Thursday, 12 April 2012

Should we be achieving things in life Part II

Refer back to this and this

I said previously that achieving a goal just might raise our positive utility. I do not see now, how in any way this is the case. Unless the act of attaining such things brings CONSTANT pleasure, or short bursts of MUCH pleasure, then essentially Escapism is always a better method of diversion from our nightmarish pile of filth we call life. I found out recently after some contemplation that goals have always caused me pain, not just when anhedonic. Unless in specific circumstances (like the starting euphoria of a new goal), most of the time achieving things that are hard just brings me a LOT of pain, and if that thing isn't worth achieving, then the promise of a future sustainable happiness being an outright lie as we know (hedonic treadmill), means that it is a far better (and it can probably be argued a more moral) action to just watch TV instead of trying to learn a subject you won't enjoy.

Have I left out anything here? Well the thing is, you can't actually know, as I've said before in those previous two articles, if you're goal-oriented or otherwise, unless you try things out for yourself. Goals give pleasure in a number of ways - firstly, the initial burst of energy and joy that comes with starting any project, secondly the between step "this feels good that I'm accomplishing things" feelings, thirdly the "I've done it this is great" (EXTREMELY SHORT-LIVED) feelings, and lastly the "Did you know I did X?" "Wow you are awesome!" "No, not really" subconscious boasting manoeuvre. My bets are on the last one and the second one being the only reasons you should accomplish things. (a Because it gives you positive utility or (b because it will signal and give you status in the future if you accomplish it - or it will otherwise make life easier. The rush through the starting gates is essentially a nice little delusional kick-start to make sure you actually go through with things in the beginning. But that, like the suicidally short-lived "I've accomplished something!" feelings, is far too short-term to ever condone your long-term suffering for the goal. And trying to accomplish a goal IS long-term suffering, unless you thoroughly enjoy what you're doing.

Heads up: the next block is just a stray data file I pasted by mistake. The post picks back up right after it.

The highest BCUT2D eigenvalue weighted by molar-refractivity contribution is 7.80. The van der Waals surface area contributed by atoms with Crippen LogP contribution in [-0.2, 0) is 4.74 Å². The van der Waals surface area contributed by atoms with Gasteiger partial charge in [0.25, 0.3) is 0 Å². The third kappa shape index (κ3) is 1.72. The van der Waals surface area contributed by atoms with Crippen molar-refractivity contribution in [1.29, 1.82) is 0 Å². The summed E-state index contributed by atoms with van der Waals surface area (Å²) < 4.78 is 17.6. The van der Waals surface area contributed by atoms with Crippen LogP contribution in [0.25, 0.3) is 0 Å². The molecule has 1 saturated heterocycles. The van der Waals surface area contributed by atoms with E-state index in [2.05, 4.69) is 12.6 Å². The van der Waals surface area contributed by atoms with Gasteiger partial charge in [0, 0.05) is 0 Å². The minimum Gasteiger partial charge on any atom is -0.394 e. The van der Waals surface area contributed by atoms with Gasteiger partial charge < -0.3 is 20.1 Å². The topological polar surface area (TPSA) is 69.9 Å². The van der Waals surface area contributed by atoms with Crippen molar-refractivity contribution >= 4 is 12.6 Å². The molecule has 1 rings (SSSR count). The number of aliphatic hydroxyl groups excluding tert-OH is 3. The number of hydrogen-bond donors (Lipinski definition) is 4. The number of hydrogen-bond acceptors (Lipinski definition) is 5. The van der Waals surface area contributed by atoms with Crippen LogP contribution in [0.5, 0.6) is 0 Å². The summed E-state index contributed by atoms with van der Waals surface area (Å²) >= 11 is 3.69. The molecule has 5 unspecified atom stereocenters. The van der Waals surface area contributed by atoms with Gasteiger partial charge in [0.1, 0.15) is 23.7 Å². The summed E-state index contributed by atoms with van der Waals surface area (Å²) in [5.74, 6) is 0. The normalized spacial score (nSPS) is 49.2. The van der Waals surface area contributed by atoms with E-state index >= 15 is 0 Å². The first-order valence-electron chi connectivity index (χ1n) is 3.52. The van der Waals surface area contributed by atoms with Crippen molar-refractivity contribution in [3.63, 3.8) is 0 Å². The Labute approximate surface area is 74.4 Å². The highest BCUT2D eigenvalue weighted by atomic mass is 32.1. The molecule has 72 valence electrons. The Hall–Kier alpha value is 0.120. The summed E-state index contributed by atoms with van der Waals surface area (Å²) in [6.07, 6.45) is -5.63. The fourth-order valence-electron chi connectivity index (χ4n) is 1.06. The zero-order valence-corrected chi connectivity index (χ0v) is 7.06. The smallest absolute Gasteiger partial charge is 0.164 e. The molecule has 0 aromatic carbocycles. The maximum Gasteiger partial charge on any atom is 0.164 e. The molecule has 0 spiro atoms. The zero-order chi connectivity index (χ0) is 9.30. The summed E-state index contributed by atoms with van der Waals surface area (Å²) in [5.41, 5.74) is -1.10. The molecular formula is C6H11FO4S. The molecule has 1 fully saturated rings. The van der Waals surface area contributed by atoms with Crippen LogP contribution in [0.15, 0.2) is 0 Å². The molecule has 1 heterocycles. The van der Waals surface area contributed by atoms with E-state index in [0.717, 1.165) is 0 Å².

And I don't. But I'm learning Japanese for another reason: I feel compelled by anxiety and "you must do this before you die, idiot" feelings.

Should we live for positive utility? I think the reason comes down to what I said in Objective Morality: we don't have to, but we probably will anyway. There is no real way to get away from positive utility, because everything is tied up in it. Think you should help other people instead of yourself? That'll still give you positive utility. Think you should live to avoid hurting other people? That is avoiding negative utility (guilt), so the same thing applies. The only real way to purposely go against this is to try to suffer as much as possible, and again, this is probably impossible, so you'll end up living for positive utility anyway, or you'll enjoy it if you're a serious masochist, in which case you are doing it for positive utility.

I know, I know. I haven't said anything of use to anyone in this post. BUT, there's probably more to come, given that my anhedonia has somewhat retreated. I don't feel a lot, but I feel some things now. First time in months.

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